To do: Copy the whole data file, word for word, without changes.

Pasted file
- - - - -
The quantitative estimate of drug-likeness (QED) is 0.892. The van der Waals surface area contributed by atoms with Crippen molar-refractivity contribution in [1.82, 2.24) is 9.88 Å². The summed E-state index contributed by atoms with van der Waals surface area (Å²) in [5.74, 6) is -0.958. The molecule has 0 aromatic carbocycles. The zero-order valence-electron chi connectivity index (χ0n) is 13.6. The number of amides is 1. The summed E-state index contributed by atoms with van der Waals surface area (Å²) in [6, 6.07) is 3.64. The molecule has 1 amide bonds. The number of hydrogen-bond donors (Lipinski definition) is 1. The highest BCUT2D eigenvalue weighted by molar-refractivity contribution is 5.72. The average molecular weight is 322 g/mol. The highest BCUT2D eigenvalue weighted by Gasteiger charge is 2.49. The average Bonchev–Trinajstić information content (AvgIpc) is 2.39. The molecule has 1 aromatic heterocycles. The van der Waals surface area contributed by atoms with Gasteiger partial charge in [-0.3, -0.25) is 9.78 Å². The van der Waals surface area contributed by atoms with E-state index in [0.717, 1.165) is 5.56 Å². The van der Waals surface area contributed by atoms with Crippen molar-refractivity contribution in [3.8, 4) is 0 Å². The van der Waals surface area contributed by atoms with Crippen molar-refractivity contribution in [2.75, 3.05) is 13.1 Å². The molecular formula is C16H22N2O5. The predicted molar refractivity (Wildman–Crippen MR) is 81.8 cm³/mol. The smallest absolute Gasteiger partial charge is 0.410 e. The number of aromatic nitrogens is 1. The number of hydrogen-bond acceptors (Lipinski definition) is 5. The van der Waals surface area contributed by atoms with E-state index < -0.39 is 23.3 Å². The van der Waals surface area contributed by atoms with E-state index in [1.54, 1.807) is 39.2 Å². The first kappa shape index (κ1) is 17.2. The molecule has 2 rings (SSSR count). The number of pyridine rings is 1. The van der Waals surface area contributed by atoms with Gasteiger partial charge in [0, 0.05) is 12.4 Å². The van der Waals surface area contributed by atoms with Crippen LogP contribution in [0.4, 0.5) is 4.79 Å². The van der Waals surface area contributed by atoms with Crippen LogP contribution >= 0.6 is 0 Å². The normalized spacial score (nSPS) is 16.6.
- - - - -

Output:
The quantitative estimate of drug-likeness (QED) is 0.892. The van der Waals surface area contributed by atoms with Crippen molar-refractivity contribution in [1.82, 2.24) is 9.88 Å². The summed E-state index contributed by atoms with van der Waals surface area (Å²) in [5.74, 6) is -0.958. The molecule has 0 aromatic carbocycles. The zero-order valence-electron chi connectivity index (χ0n) is 13.6. The number of amides is 1. The summed E-state index contributed by atoms with van der Waals surface area (Å²) in [6, 6.07) is 3.64. The molecule has 1 amide bonds. The number of hydrogen-bond donors (Lipinski definition) is 1. The highest BCUT2D eigenvalue weighted by molar-refractivity contribution is 5.72. The average molecular weight is 322 g/mol. The highest BCUT2D eigenvalue weighted by Gasteiger charge is 2.49. The average Bonchev–Trinajstić information content (AvgIpc) is 2.39. The molecule has 1 aromatic heterocycles. The van der Waals surface area contributed by atoms with Gasteiger partial charge in [-0.3, -0.25) is 9.78 Å². The van der Waals surface area contributed by atoms with E-state index in [0.717, 1.165) is 5.56 Å². The van der Waals surface area contributed by atoms with Crippen molar-refractivity contribution in [3.8, 4) is 0 Å². The van der Waals surface area contributed by atoms with Crippen molar-refractivity contribution in [2.75, 3.05) is 13.1 Å². The molecular formula is C16H22N2O5. The predicted molar refractivity (Wildman–Crippen MR) is 81.8 cm³/mol. The smallest absolute Gasteiger partial charge is 0.410 e. The number of aromatic nitrogens is 1. The number of hydrogen-bond acceptors (Lipinski definition) is 5. The van der Waals surface area contributed by atoms with E-state index < -0.39 is 23.3 Å². The van der Waals surface area contributed by atoms with E-state index in [1.54, 1.807) is 39.2 Å². The first kappa shape index (κ1) is 17.2. The molecule has 2 rings (SSSR count). The number of pyridine rings is 1. The van der Waals surface area contributed by atoms with Gasteiger partial charge in [0, 0.05) is 12.4 Å². The van der Waals surface area contributed by atoms with Crippen LogP contribution in [0.4, 0.5) is 4.79 Å². The van der Waals surface area contributed by atoms with Crippen LogP contribution >= 0.6 is 0 Å². The normalized spacial score (nSPS) is 16.6.